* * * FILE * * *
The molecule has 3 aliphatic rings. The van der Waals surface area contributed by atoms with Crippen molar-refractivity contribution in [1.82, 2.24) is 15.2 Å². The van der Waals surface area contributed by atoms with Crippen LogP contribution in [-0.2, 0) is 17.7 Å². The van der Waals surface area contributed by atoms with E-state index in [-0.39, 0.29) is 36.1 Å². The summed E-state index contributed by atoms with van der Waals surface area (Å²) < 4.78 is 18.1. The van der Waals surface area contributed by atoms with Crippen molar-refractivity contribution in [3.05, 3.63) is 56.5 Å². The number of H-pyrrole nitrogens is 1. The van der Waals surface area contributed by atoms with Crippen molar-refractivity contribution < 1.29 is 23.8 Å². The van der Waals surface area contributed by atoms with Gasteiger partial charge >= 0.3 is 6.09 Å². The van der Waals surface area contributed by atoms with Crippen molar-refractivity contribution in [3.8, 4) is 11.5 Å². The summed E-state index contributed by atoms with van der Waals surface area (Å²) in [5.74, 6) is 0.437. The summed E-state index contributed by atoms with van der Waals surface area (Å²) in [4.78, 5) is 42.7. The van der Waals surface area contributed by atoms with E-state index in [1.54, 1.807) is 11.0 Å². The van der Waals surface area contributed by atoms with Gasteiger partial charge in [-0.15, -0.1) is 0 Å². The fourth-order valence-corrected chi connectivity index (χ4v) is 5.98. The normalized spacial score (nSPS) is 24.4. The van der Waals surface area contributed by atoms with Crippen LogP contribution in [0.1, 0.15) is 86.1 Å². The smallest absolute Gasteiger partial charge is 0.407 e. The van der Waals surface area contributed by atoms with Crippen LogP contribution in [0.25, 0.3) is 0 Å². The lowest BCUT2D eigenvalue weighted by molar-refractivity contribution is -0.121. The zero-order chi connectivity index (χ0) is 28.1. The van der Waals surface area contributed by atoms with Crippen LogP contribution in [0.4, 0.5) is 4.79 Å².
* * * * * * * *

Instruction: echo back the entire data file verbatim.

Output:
The molecule has 3 aliphatic rings. The van der Waals surface area contributed by atoms with Crippen molar-refractivity contribution in [1.82, 2.24) is 15.2 Å². The van der Waals surface area contributed by atoms with Crippen LogP contribution in [-0.2, 0) is 17.7 Å². The van der Waals surface area contributed by atoms with E-state index in [-0.39, 0.29) is 36.1 Å². The summed E-state index contributed by atoms with van der Waals surface area (Å²) < 4.78 is 18.1. The van der Waals surface area contributed by atoms with Crippen molar-refractivity contribution in [3.05, 3.63) is 56.5 Å². The number of H-pyrrole nitrogens is 1. The van der Waals surface area contributed by atoms with Crippen molar-refractivity contribution < 1.29 is 23.8 Å². The van der Waals surface area contributed by atoms with Gasteiger partial charge >= 0.3 is 6.09 Å². The van der Waals surface area contributed by atoms with Crippen molar-refractivity contribution in [3.8, 4) is 11.5 Å². The summed E-state index contributed by atoms with van der Waals surface area (Å²) in [5.74, 6) is 0.437. The summed E-state index contributed by atoms with van der Waals surface area (Å²) in [4.78, 5) is 42.7. The van der Waals surface area contributed by atoms with E-state index in [1.54, 1.807) is 11.0 Å². The van der Waals surface area contributed by atoms with Gasteiger partial charge in [-0.15, -0.1) is 0 Å². The fourth-order valence-corrected chi connectivity index (χ4v) is 5.98. The normalized spacial score (nSPS) is 24.4. The van der Waals surface area contributed by atoms with Crippen LogP contribution in [0.1, 0.15) is 86.1 Å². The smallest absolute Gasteiger partial charge is 0.407 e. The van der Waals surface area contributed by atoms with Crippen LogP contribution in [0.25, 0.3) is 0 Å². The lowest BCUT2D eigenvalue weighted by molar-refractivity contribution is -0.121. The zero-order chi connectivity index (χ0) is 28.1. The van der Waals surface area contributed by atoms with Crippen LogP contribution in [0.4, 0.5) is 4.79 Å².